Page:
Skip to main content

Verified by Psychology Today


Why Are We Attracted to Strongman Leaders?

A professor deconstructs our age-old attraction to tyrants.

Key points

  • A tyrant may be able to do a better job maintaining the safety of his group.
  • For some, following a tyrannical leader is a sincere and sensible choice.
  • Tough, masculine figures are willing to do the dirty work needed.
Rob Walsh / Unsplash
Rob Walsh / Unsplash

A new study published in the Journal of Business Ethics explains why we like our leaders to be rough and ruthless. This instinct, according to lead author Agata Mirowska, is informed by cultural, religious, societal, and familial factors.

“Leaders who have negative antisocial traits still seem to be attractive to followers,” explains Mirowska. “Knowing that authoritarianism has been a problem since the dawn of history, our main question was why— despite all the accolades we give to good leaders—are people still willing to follow tyrants?”

The study, undertaken by Mirowska with Raymond Chiu and Rick Hackett, identified seven adjectives that describe tyrannical leaders. They are:

  1. Domineering
  2. Pushy
  3. Dominant
  4. Manipulative
  5. Conceited
  6. Selfish
  7. Loud

“These traits may seem anathema to the traits of good everyday supervisors and executives, but if one takes a moment to consider the global figures that capture the imagination of millions in disruptive industries, entertainment, sport, and ultra-conservative politics, these traits are quite prescient,” highlights Mirowska.

The study zoomed in on three possible explanations for the mysterious allure of tyrannical leaders:

  1. ‘Ideal leader’ prototypes. Mirowska explains that our prototype of what a leader should look like is informed quite heavily by our past experiences, cultural upbringing, and general life exposure. If we are looking for a leader, we tend to pick the candidate who matches this prototype most closely. Often, this prototype adheres to a ‘strongman’ personality.
  2. Moral foundations. Moral Foundations Theory, advanced by social psychologist Jonathan Haidt and his colleagues, holds that all human beings judge the quality of anything (including leadership) through the lens of two basic categories: Individual foundations (putting individual needs in primary focus) and binding foundations (putting community needs in primary focus). Mirowska’s study hypothesized that a higher endorsement of binding foundations would make tyrannical leaders more appealing due to their defensive tendencies toward the group’s interests.
  3. Worldviews. If people, to a large extent, see the world around them as dangerous, unpredictable, and threatening, it might predispose them to choose a tyrannical leader who, although rough and problematic, may be perceived as being able to do a better job maintaining the safety of the group.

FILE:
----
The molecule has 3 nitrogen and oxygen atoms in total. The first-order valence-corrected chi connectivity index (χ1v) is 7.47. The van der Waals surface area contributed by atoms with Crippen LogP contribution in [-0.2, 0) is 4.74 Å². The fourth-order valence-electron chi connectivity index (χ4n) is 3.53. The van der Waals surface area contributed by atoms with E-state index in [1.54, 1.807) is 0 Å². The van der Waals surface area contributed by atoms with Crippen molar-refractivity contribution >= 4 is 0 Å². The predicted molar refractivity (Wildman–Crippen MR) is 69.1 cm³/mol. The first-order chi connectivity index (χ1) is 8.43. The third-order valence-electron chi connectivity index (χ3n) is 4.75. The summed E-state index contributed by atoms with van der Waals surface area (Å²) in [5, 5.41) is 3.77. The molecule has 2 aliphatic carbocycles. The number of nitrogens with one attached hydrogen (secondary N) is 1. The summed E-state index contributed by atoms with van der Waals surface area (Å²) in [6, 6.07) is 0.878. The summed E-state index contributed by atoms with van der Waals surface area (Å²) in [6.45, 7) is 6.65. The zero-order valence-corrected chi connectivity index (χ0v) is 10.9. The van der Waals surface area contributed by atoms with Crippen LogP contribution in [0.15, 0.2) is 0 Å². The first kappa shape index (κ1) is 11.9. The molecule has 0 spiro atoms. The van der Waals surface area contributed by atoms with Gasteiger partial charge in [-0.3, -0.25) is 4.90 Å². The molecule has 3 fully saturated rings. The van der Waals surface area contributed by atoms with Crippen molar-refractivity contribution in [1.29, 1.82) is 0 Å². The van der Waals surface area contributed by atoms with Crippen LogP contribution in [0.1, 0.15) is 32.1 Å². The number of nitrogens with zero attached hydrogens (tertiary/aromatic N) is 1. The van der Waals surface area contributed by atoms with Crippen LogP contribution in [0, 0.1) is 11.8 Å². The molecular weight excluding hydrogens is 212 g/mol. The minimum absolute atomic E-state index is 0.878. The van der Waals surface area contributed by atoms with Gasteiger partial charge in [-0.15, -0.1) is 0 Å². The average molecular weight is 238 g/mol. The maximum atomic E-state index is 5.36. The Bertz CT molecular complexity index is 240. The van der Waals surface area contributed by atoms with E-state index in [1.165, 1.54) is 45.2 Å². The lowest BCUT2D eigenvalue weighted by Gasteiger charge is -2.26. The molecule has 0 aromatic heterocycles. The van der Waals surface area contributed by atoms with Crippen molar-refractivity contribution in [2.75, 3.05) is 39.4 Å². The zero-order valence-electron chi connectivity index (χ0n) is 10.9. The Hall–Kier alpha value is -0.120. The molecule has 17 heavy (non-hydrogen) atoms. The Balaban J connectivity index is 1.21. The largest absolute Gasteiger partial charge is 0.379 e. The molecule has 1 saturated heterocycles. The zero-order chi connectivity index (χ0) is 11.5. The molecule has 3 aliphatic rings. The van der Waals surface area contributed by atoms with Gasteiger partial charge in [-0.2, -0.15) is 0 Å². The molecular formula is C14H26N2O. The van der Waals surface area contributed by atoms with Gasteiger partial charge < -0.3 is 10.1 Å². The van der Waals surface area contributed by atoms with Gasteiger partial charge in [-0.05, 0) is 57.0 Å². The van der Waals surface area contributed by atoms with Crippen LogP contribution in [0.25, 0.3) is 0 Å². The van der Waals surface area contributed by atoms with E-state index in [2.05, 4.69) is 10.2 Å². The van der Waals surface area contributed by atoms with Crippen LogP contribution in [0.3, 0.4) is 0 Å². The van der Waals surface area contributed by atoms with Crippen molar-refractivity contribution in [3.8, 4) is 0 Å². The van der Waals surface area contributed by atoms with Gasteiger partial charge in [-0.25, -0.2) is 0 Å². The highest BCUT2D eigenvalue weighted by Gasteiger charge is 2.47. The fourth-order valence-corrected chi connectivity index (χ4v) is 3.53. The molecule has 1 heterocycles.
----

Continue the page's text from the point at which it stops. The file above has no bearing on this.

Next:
Surveying over 1100 North American adults, Mirowska’s study landed on two key findings:

  1. The willingness to endorse a tyrannical leader is not a foolish or evil choice. For some people, due to their upbringing, life experiences, and beliefs, following a tyrannical leader is a sincere and sensible choice for themselves and the group they belong to, especially if they view the world as a dangerous place.
  2. This tendency is more likely to be present in men. This is most likely because of society’s portrayal of strong leaders as tough, often masculine, figures willing to do the dirty work of protecting the group.

How do we move past our attraction to tyrants to make space for healthier, more collaborative forms of leadership that are just as, if not more, effective? To address this question, Mirowska gives the following advice to anyone who finds themselves endorsing tyrannical leaders:

  1. Reflect on your attraction. Oftentimes, our attraction to a leader is rooted in a figure in our past — a parent, businessperson, coach, or just someone who others looked up to — that exhibited this brand of leadership.
  2. Focus on results, not personality. Instead of personality, it is useful to focus on what a leader can get done, given their specific set of qualities. Try to explore whether the leader is even achieving the objective they promised to achieve. If they are, try to find out if there were more negative than positive consequences of the decisions they made.
  3. Assess if your endorsement is based on limited information. Take stock of all the information you have on the leader and whether it tells you enough about them and their leadership potential. It will help rule out the possibility of you endorsing the leader simply because they match the prototype of an ‘ideal leader’ in your mind.
  4. Consider socially constructive ways to accomplish the same goals. Finding role models who achieve the same things as tyrannical leaders but also possess more constructive personality traits can do a world of good. Not only will you be in good hands, but it will also help you shift your worldview in a positive direction.

“We believe that the key is self-awareness and reflection. This will help people consciously reformulate their subconscious leader prototypes,” Mirowska concludes.

More from Psychology Today

More from Mark Travers Ph.D.

More from Psychology Today